God’s Awe-inspiring and Comforting Sovereignty

Many Scriptural proofs of God’s sovereignty

God’s sovereignty means that God is the King (Psalm 145:1) of this universe who has the absolute authority and power to do what he pleases. None can stop or resist what he determines to do. This is plainly taught in the Bible in many places. Here are a few examples. “Our God is in the heavens, he hath done whatsoever he hath pleased” (Psalm 115:3); “My counsel shall stand and I will do all my pleasure” (Isaiah 46:10); “Are not two sparrows sold for a farthing? And one of them shall not fall on the ground without your Father. But the very hairs of your head are all numbered” (Matthew 10:29-30); “When he giveth quietness, who then can make trouble? And when he hideth his face, who then can behold him? Whether it be done against a nation or against a man only” (Job 34:29). The Bible is full of such verses from beginning to end! We must stand in awe at such a God as this! This is the beginning of wisdom (Proverbs 9:10). Paul is writing with a spirit of awe (Romans 11:33) when he says, “For of him and through him and to him are all things, to whom be glory forever. Amen.” (Romans 11:36). God is the author of all (“of him” are all things); the sustainer and governor of all (“through him” are all things); and the goal of all (“to him are all things”). “To whom be glory forever”—God will see to it that He is honored in every event of life; either by judging the sins involved on the last day, or by demonstrating His mercy and goodness in and through that event (see also Romans 9:22-23). The reason I am including so many verses in this discussion is to enable you to go to the Bible and read it for yourself and see that these things are so (Acts 17:11).

The truth of God’s sovereignty or absolute control of all things is clearly taught in the Bible. Four examples of this great truth are: 1) God’s control and rule over the nations, 2) His control over the weather and its many effects, 3) His control over all of the details of life, and 4) his control over the souls of men. In regard to nations and rulers the Bible says: “God is the judge: he putteth down one and setteth up another” (Psalm 75:7). With respect to the weather (and the devastation caused by violent storms), the Bible says: “The Lord hath his way in the whirlwind and in the storm, and the clouds are the dust of his feet” (Nahum 1:3). In regard to all of the details of life and creation the Bible says that God “worketh all things after the counsel of his own will” (Ephesians 1:11).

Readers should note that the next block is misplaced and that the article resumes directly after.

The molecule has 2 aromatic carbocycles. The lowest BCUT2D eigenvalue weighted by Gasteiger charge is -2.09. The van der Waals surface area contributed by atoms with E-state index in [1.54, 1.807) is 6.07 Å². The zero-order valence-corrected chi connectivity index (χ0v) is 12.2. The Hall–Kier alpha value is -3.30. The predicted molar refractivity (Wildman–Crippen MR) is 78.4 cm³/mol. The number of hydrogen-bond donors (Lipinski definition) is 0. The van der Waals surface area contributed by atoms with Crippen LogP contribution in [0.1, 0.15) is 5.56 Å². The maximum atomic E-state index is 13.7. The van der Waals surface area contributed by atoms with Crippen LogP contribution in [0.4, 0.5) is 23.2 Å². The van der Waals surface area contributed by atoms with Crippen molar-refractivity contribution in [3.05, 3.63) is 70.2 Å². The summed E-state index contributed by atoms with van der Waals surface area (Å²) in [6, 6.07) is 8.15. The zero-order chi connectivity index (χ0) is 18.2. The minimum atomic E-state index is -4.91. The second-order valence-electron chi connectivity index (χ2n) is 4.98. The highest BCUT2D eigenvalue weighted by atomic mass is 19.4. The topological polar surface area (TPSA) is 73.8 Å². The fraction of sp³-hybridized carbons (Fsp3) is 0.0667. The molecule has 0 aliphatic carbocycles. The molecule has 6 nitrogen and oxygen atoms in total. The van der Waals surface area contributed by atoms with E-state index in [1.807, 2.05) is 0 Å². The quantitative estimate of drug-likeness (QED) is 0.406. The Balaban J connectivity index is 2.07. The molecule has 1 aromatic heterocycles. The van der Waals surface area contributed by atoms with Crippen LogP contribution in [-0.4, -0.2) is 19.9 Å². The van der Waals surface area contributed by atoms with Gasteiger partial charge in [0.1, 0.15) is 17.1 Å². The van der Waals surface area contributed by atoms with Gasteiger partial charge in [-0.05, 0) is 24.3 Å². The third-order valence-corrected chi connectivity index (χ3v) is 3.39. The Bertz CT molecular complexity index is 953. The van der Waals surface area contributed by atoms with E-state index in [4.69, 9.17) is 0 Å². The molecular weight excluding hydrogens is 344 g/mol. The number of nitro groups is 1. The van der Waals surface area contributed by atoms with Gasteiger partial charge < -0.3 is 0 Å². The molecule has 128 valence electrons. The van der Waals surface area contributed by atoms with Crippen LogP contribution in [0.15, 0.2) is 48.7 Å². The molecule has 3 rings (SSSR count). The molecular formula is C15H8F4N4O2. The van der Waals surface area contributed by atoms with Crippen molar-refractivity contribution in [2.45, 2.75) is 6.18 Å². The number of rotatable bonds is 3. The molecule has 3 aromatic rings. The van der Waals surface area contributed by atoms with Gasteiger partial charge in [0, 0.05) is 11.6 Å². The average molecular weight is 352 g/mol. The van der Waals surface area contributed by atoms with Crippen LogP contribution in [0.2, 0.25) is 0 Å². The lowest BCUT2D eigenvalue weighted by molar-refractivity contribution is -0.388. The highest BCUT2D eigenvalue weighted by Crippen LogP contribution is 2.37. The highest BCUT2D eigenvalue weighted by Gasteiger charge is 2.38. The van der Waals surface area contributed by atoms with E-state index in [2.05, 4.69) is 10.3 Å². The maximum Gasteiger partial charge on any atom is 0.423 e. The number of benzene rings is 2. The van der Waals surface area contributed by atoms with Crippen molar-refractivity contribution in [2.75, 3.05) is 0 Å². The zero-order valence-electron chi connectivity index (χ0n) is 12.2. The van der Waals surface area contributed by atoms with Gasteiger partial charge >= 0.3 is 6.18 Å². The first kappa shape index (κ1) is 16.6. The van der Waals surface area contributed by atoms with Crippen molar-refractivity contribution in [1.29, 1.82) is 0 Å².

Concerning God’s sovereignty over the souls of men, the Bible teaches that it is God who determines who will be saved. We read in Ephesians 1:4-5, “he hath chosen us in him before the foundation of the world that we should be holy and without blame before him in love; having predestinated us unto the adoption of children by Jesus Christ to himself according to the good pleasure of his will.” To understand this teaching in the Bible we must realize that man’s probation is over. When Adam sinned the whole race was condemned—”by the offense of one judgment came upon all men to condemnation” (Romans 5:18). Man has lost his desire and therefore ability to choose as his chief delight a sovereign God and his holy ways. The Bible describes mankind as very much alive toward selfish pursuits but dead toward God—”you who were dead in trespasses and sins” (Ephesians 2:1). All those who are saved (converted, forgiven, and given a new heart toward God) are saved because God has chosen to pity them, love them, and intervene to save them. God could have justly left them to have their own way and continue in sin and perish forever, but instead he chose to pluck them as a piece of wood from the burning fire (Zechariah 3:2). Listen to what the Bible says: “Not by works of righteousness which we have done, but according to his mercy he saved us by the washing of regeneration and renewing of the Holy Spirit” (Titus 3:5); “we love him because he first loved us” (1 John 4:19); “when it pleased God, who separated me from my mother’s womb, and called me by his grace to reveal his Son in me” (Galatians 1:15). The apostle Paul confessed that it was God alone “who hath saved us and called us with an holy calling, not according to our works, but according to his own purpose and grace which was given us in Christ Jesus before the world began” (2 Timothy 1:9). We can see from these verses and many others like them that it is God who determines who is saved. When rightly understood, this is one of the most comforting truths in the Bible, because it says that I stand before God based on his own gracious choice of my unworthy, sinful soul, and not based on my own feeble efforts and decisions. Every believer can say this about his relationship with God.